If you decide to look at a company that claims to have carbon-neutral gas through offsetting, we’d advise checking carefully what form of offsetting they use.

But how green is green?

It can be very tricky to work out how ‘green’ any particular tariff is.  You might want to consider:

  • Whether a company’s tariffs are all renewable, and if not how great a proportion is renewable;
  • Whether they rely on offsetting to become 100% renewable;
  • Whether any is generated from nuclear power;
  • Whether the company has its own generation and how much, or is purchasing Renewable Energy Guarantees of Origin (REGOs) from others;
  • Whether the electricity is all UK generated;
  • Whether the company is wholly or partly owned, or benefits from, investments by a fossil fuel major.
  • Whether the company itself invests in new renewable capacity.
  • Whether the company has committed to building no new fossil fuel power stations.

It can be hard to tell the answers without research.

Whilst it is a few months old, this article from Which? magazine is a very useful read, and you can scroll down to the comparison table:

The Ethical Consumer magazine rated electricity companies and identified the things which companies can do which they consider makes a meaningful difference. These are building renewables themselves, buying renewable electricity through ‘power purchase agreements’ (PPAs), which give generators security, and committing to not building any more fossil fuelled plants. The companies that passed these tests when they last did their ratings were Ecotricity, Good Energy and Green Energy UK. To read the detailed ratings, you need to subscribe to the magazine, however the main article still gives a very useful overview.

How to switch?

Some denominations, such as the Church of Scotland, run their own central energy procurement schemes with a green tariff. Contact your head office to find out.

Church of England and Church in Wales churches can easily switch to 100% UK renewable electricity through the Energy Basket from Parish Buying, and can ask for a quote at the same time for green gas.   Joint procurement is likely to give you a better price than procuring direct.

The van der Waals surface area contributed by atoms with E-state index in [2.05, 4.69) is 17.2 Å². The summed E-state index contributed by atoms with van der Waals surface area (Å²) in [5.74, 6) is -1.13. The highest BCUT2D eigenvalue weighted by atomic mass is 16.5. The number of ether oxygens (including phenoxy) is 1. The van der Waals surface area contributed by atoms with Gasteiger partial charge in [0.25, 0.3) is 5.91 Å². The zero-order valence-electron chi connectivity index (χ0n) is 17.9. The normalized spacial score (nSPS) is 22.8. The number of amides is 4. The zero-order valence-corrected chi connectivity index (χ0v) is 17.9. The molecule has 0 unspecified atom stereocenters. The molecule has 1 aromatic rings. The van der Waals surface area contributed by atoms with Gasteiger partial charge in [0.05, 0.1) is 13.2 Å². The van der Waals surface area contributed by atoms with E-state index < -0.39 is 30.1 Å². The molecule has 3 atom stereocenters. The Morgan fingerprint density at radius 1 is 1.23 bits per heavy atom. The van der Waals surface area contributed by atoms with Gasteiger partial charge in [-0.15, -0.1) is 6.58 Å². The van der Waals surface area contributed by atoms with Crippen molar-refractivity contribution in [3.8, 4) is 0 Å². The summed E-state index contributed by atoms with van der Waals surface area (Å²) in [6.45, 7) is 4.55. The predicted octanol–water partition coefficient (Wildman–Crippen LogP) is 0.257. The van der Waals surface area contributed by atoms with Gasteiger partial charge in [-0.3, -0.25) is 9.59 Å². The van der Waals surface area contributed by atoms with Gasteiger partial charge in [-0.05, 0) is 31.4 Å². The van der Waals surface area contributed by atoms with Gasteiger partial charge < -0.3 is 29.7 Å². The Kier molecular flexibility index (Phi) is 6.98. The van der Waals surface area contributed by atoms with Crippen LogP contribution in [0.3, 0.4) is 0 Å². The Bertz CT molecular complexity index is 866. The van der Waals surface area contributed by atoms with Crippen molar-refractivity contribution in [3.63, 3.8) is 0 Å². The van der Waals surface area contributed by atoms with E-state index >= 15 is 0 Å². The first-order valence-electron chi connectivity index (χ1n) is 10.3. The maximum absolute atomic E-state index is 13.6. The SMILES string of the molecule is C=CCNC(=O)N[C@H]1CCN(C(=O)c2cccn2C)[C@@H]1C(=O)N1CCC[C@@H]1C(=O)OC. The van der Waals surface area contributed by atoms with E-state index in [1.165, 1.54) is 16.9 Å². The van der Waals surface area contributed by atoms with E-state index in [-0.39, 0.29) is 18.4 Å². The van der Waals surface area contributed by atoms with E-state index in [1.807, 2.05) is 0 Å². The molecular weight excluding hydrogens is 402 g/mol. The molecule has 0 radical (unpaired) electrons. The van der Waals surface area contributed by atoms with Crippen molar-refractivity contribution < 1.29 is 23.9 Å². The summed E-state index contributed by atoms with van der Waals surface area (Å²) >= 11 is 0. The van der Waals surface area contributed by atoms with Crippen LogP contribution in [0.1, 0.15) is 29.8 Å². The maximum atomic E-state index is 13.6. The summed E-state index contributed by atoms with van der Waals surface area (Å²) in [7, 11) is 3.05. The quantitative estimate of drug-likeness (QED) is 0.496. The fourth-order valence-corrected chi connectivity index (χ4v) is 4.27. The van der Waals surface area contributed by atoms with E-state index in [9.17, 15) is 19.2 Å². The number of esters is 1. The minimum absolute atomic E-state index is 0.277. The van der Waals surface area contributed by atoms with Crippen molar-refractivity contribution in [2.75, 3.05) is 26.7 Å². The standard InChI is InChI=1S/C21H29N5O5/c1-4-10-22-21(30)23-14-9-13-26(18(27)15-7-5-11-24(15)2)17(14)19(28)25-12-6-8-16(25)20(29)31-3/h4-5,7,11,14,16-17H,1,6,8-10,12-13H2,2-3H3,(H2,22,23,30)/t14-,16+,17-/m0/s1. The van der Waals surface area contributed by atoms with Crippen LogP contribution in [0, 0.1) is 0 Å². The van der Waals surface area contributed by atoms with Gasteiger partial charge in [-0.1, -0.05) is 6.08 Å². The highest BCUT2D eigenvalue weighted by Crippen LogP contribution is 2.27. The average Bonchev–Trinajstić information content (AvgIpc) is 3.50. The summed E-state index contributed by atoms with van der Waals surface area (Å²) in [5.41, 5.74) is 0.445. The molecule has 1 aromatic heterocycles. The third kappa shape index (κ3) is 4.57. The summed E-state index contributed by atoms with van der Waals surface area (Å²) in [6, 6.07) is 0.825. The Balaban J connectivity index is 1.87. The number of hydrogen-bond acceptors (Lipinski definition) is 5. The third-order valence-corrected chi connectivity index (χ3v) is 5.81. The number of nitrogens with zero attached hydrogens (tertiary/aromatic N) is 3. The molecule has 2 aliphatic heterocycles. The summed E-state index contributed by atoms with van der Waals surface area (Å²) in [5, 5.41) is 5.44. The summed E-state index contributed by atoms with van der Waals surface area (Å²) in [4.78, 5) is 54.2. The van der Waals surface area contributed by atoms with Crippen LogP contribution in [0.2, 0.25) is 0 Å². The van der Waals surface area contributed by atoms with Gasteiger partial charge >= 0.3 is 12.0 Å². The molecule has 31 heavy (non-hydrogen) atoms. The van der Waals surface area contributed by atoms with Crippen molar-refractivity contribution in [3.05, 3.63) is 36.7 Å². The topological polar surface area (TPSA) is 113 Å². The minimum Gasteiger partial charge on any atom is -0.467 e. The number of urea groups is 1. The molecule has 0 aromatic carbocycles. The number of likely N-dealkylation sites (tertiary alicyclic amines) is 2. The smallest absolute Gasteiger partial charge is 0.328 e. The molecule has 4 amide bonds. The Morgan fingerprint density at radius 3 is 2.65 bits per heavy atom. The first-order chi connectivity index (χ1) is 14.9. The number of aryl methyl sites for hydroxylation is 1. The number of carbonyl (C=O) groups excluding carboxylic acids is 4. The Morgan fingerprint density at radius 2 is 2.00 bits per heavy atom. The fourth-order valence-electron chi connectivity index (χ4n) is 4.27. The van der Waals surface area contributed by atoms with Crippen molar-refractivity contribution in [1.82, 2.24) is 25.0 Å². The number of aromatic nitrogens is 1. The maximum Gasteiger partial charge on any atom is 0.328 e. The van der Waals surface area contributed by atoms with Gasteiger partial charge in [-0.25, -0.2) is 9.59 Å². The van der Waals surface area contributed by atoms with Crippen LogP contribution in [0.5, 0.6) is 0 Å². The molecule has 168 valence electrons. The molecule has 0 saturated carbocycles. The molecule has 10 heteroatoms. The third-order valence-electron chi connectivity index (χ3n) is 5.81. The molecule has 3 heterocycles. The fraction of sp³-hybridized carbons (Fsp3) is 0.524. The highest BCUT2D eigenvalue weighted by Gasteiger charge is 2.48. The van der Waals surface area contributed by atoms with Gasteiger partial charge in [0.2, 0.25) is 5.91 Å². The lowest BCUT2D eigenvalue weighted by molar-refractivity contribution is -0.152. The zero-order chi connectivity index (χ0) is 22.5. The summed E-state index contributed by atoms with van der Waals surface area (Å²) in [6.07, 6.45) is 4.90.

You can be confident the electricity procured through the Energy Basket is all 100% UK renewables with no nuclear in the mix. The energy company providing it is Total Oil and Gas.

If this is of concern to your church, you can instead ask Parish Buying for your quotation to include options from a specialist electricity company that is fully renewable in all its activities.

If your denomination doesn’t offer a central green tariff, any church can switch via Church Buying, which uses energy suppliers that only put electricity into the national grid from 100% green sources.

What about generating your own electricity through solar panels?

Many churches have south-facing, unshaded, pitched roofs; ideally oriented for solar panels. If you look at the renewables map on the Church of England Church Heritage record you can see how many have already installed solar panels:

However, many churches are also listed buildings, requiring planning permission, and with historic roofs and fabric. Church roofs can be expensive and difficult to access. There are therefore some real constraints to consider. Whether panels are suitable and get permission is always on a case-by-case basis.  You should always tackle the basics first; maintenance, reducing heat loss, and making your systems more efficient.

Where to start with solar panels?

Get informed by watching the Church of England webinar on church solar:

And read the Historic England guidance:

A great place to start is to ask for a free desk-top assessment from a local solar installer. Church of England and Church in Wales churches can join a pilot on Parish Buying. ( 

Always choose an accredited installers from the MCS directory:  Also, early on, contact your local DAC (or other permission-giving body for other denominations) and ask if they can give you an early view on the suitability of your church for solar panels. 

Think carefully about the best place for solar panels. What about your church hall, or your local school?  If your church is listed, or in a conservation area, you will need both planning permission and faculty, so evaluate a range of options for location and design, to help you make the case that the benefit outweighs the harm.


Speak up and sign the Climate Coalition’s Time is Now declaration, as a church or as an individual. The first thing it calls for is a clean energy revolution.

And then – make the switch. The most important thing your church can do when it comes to energy is to use renewable energy. So our call for action is simple: Make the switch.

If you want to take it further, encourage everyone in your congregation to switch too. Could you run a switching day, like St. John’s church in Hoxton?